The February 2024 Water and Sewer Newsletter highlights accomplishments of the city's lead protection program and provides examples of what's in store for 2024.
Included this month: Garden-in-A-Box sales are set to begin! Greeley residents receive a $25 discount on their waterwise garden kit. These garden kits can help you save around 7,300 gallons of water over their lifetime. You can access the newsletter here.
The City of Greeley, through its Water and Sewer Board, approved new water utility rates for 2024. The rates take effect Jan. 1, 2024. The rates support ongoing investments necessary to provide residents with safe, reliable, and great-tasting water.
These rate increases help replace aging assets to comply with new Environmental Protection Agency (EPA) and state regulations; invest in infrastructure to transmit stormwater safely out of problem areas prone to flooding; and add limited additional staff to operate and maintain its extensive water, sewer, and stormwater infrastructure.
Although every customer experience will vary, the average residential bill will increase approximately $7.84 per month:
- $2.53 for water—Supports important projects for water supply and storage. Helps fund the location and removal of water service lines that contain lead.
- $2.80 for sewer—Ensures compliance with environmental regulations for wastewater treatment.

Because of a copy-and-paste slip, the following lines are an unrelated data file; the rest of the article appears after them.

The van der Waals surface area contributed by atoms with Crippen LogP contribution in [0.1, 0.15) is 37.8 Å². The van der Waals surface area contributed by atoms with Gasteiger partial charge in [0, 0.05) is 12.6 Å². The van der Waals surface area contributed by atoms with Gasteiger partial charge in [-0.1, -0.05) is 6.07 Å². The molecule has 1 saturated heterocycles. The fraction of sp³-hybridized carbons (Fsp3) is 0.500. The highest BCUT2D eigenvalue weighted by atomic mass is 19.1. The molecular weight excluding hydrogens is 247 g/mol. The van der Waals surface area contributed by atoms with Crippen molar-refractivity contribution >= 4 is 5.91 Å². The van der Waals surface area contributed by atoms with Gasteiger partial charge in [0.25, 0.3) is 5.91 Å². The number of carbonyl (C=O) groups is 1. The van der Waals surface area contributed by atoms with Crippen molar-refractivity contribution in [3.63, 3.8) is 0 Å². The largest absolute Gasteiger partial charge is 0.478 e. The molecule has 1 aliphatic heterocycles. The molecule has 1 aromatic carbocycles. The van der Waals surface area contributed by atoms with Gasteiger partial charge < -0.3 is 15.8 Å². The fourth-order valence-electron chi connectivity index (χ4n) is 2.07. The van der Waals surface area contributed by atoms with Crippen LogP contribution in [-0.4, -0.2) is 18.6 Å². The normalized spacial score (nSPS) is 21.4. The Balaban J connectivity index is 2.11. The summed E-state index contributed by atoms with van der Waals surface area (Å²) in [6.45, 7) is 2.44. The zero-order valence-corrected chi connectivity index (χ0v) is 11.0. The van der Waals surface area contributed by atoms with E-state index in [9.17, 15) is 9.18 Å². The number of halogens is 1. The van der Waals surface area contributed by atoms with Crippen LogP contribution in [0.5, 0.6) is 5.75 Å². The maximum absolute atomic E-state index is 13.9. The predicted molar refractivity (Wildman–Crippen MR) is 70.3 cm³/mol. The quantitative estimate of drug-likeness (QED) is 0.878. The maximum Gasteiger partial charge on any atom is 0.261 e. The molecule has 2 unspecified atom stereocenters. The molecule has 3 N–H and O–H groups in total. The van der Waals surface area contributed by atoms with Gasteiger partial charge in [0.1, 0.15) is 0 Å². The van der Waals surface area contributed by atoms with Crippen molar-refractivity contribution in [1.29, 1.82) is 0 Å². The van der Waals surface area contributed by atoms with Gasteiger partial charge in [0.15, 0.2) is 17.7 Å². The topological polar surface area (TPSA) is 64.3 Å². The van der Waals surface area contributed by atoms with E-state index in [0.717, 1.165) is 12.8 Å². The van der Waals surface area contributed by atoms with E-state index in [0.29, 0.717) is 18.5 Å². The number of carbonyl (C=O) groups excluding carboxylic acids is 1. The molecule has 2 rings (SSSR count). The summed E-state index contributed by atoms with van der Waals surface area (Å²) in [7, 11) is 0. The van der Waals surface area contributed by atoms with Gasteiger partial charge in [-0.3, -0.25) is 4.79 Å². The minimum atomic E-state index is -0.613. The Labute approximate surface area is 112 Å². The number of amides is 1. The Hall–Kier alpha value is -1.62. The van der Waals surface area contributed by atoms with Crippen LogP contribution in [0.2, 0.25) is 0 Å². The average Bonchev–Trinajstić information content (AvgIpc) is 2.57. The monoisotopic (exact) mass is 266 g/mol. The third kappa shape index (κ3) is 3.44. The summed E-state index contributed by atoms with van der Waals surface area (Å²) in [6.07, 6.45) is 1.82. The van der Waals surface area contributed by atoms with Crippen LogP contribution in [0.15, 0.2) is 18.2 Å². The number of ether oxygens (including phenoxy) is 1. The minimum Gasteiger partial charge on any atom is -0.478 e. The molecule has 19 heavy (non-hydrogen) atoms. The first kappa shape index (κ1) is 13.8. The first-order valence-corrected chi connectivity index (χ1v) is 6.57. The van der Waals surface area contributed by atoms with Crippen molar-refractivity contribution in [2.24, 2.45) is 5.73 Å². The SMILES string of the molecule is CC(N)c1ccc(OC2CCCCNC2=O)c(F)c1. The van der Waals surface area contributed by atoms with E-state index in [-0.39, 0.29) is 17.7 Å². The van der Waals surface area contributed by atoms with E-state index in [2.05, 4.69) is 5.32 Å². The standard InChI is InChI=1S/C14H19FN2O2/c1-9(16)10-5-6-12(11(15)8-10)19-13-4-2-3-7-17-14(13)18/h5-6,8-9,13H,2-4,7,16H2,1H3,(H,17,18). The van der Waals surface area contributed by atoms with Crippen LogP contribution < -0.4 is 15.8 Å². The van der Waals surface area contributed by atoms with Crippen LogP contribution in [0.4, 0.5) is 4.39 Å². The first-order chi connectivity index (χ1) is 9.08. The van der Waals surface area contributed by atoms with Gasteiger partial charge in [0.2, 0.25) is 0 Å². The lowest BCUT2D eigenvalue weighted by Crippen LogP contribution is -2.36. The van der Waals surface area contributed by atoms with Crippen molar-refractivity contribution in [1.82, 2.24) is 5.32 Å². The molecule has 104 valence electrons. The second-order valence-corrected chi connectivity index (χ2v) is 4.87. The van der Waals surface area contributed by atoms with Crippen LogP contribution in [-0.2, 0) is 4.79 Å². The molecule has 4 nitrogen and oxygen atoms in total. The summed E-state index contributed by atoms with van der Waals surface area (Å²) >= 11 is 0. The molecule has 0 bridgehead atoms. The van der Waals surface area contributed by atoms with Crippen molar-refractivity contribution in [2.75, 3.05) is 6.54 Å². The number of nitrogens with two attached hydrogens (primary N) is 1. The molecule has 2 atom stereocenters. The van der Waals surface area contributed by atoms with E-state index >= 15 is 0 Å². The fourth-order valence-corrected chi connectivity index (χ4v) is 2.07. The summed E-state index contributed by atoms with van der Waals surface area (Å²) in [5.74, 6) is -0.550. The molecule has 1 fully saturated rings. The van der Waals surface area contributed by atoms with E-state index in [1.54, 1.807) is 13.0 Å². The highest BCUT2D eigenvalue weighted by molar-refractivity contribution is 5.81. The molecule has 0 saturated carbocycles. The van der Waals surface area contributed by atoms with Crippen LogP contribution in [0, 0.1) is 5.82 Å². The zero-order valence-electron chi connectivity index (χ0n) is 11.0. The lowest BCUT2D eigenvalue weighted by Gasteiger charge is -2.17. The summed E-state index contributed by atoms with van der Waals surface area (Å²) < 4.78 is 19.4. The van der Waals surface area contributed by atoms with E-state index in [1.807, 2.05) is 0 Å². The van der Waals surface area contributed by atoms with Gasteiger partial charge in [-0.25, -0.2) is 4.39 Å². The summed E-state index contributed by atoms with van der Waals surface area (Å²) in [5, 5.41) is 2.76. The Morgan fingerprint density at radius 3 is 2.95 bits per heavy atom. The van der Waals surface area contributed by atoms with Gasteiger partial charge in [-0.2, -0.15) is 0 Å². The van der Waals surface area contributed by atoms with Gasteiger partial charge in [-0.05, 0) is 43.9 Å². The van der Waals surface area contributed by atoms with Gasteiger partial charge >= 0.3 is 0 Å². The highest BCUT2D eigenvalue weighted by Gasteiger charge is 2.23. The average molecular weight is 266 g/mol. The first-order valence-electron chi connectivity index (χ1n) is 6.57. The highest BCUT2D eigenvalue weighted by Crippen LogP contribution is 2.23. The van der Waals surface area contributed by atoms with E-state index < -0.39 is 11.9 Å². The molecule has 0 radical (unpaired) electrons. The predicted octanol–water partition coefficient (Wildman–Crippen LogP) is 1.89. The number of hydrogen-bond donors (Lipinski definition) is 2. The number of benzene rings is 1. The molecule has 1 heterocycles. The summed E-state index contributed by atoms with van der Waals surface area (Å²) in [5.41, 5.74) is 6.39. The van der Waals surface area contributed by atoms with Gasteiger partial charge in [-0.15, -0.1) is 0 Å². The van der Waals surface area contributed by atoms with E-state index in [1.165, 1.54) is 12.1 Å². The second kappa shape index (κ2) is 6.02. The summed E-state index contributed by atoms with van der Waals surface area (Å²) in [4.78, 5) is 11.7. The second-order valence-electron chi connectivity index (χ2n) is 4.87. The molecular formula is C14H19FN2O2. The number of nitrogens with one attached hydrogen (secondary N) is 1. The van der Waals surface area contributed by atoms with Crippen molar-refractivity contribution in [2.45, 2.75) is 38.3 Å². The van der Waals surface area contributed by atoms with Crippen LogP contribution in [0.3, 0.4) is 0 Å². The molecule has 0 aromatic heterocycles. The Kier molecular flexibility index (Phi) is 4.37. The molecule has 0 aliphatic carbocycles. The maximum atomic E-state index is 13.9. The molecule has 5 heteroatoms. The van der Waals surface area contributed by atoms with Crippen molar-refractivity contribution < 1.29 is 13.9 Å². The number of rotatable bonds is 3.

- $2.51 for stormwater—Upgrades storm drains to prevent flooding and protect our rivers.
Why the Increase
» The water rate increase allows for continued investment to replace aging infrastructure. The City of Greeley’s water is lead-free. However, lead can get into water that travels through older pipes and plumbing fixtures made of lead. The city has replaced all known lead lines owned by the city. It is now working with customers in inspect and replace any remaining lead water service lines on customer properties.
» The sewer rate increase allows the city to meet an unfunded environmental regulatory mandate by the state and federal government to reduce algae-forming nutrients released in treated wastewater. Greeley and all other municipalities across Colorado are obligated to comply with these stricter regulations, which are increasing costs to wastewater customers across the state.
» The stormwater rate increase will replace aging and undersized drainage systems across the city and improve public safety. Public Works’ multi-year plan to construct improvements will help protect your property and our community.